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February 07, 1981 - Image 2

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The Michigan Daily, 1981-02-07

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Page 2-Saturday, February 7, 1981 -The Michigan Daily
t.. . . . . . . . . . . . . . . . . . . . . . . . . . . . . . . . . . ..*.*....:s: :.:,!...'".. "...n.'.. . ..":; ;. ::"....:..,..o ..:.'-' :,.s:?::"t.............................................J:.. ..v.. .

Oil firms
bike prices
3.5 cents
per gallon

From United Press International
Gulf Oil Corp, Conoco Inc. and Cities Service Co.
yesterday raised wholesale gasoline and heating oil
prices by as much as 3.5 cents a gallon in the con-
tinuing price wave that has boosted U.S. pump prices
by almost 6 cents a gallon since Jan. 1.
In the 10 days since President Reagan removed
price controls on domestic crude oil and gasoline Jan.
28, U.S. refiners have put through almost 30 fuel price
increases.
PUMP PRICES, which averaged $1.22 a gallon in
December, rose 4.6 cents a gallon in January and by
about a penny a gallon in the first six days of
February, said Dan Lundberg, editor of the indepen-
dent Lundberg Letter in Los Angeles.
"These price moves reflect a necessary and
delayed response to the increased costs that the oil
industry was unable to pass along to the consumer
during many months last year when demand declined
sharply," he said.
U.S. gasoline consumption fell 6.3 percent and

heating oil demand dropped 12.1 percent in 1980, ac-
cording to the American Petroleum Institute.
GULF, THE 4TH largest U.S. gasoline marketer,
lifted its wholesale gasoline prices by 3 cents a gallon
nationwide and home-heating oil and kerosene by
between 2 and 2.5 cents a gallon in six Southern
states.
Concoco Inc. raised its wholesale gasoline prices by
3 to 3.5 cents a gallon, depending on region, and
home-heating oil by 3 cents a gallon except on the
West Coast, where prices went up by 4 cent to a pen-
ny.
Cities Service said it boosted wholesale gasoline,
heating and diesel fuel prices by 2 cents a gallon due
to "increased production costs."
Since decontrol took effect, Mobil Corp. has lifted
its wholesale fuel prices by almost 9 cents a gallon,
Exxon Corp. by about 8 cents, Texaco Inc. by roughly
7.5 cents, Standard Oil Co. of California's by 6 cents,
and most other large refiners by between 2 and 4 cen-
ts.

BRINK E RHOFF CRITICIZES POR TIONS OF AUDIT R EPOR T:

State,
(Continued from Page 1)
increased efficiency) is on our list of
priorities."
However, limited staff and other
resources have forced the University to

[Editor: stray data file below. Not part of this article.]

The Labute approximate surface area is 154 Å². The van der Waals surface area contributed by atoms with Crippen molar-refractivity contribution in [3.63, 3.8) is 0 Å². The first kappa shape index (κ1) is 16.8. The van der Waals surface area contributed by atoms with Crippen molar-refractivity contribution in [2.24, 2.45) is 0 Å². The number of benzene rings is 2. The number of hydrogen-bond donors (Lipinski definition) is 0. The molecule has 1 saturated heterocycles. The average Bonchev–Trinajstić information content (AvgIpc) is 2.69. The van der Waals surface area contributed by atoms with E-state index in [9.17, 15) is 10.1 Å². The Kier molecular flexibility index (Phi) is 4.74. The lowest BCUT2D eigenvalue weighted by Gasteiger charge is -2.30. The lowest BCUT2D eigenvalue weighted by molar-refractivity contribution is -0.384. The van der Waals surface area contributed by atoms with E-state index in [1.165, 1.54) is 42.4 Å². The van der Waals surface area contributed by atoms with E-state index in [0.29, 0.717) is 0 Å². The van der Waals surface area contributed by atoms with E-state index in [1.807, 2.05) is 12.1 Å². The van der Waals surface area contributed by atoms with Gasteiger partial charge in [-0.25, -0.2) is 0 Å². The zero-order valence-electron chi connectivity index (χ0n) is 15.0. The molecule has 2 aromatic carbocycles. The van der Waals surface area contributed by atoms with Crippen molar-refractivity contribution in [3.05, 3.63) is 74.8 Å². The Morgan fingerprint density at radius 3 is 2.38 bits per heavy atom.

concentrate only on those with the
quickest rate of return, he said. Curren-
tly, most resources are being devoted to
improved administration of financial
aid.
THE POLICIES of the various
schools for providing financial aid have
unjustified and unnecessary incon-
sistencies, according to the audit
report. Monthly budgets for single, fir-
st-year students ranged from $144.25 to
$179.44 for rent, from $90 to $130.59 for
food, and from $25.56 to $50 for
recreation and entertainment.
The medical school's budget for a
third-year student includes $300 for
clothing for interviews and $960 for
transportation, allowances not included
in the budgets of other schools.
"The matter for concern is not to
have the packages the same (in every
school), but to formulate them within

U' dispute use of

the same framework," Brinkerhoff
said. The selection of the hospital in
which a medical school graduate will be
a resident is an important part of the
total education, he said.
THE UNIVERSITY agrees with the
auditor general that a financial aid
committee should be established to
formulate broad financial aid policies
and to approve justified variations by
individual schools.
Major problems stem from inef-
ficient use of computers, the report
states.
For example, when a student
receiving financial aid withdraws
during the semester,athe Office of
Financial Aid sends a form letter in-
forming the student that he or she must
carry a full load to receive the aid. But
the letter does not say how much the
student owes or request repayment.
The audit report states: "Our limited
sample of student financial aid awards
disclosed a student who was paid $1,236
before withdrawing from the Univer-
sity. The student's file in the Office of

Financial Aid showed that the office
sent only one form letter to the student
in its attempt to collect the funds. The
student never repaid the funds."
EXPANDED USE of computers will
alleviate problems like this,
Brinkerhoff said. It will also help insure
against making awards in excess of
students' budgeted needs by providing
a complete record of award
authorizations from other sources.
The report also criticizes the Univer-
sity for some of its spending habits. For
instance, the auditor general recom-
mended several changes in travel
reimbursement policies.
In a random sample of 225 travel ex-
pense vouchers, daily lodging expenses
ranged up to $121.90 and meals for a
single employee cost as much as $40.
lcoholic beverage costs constituted as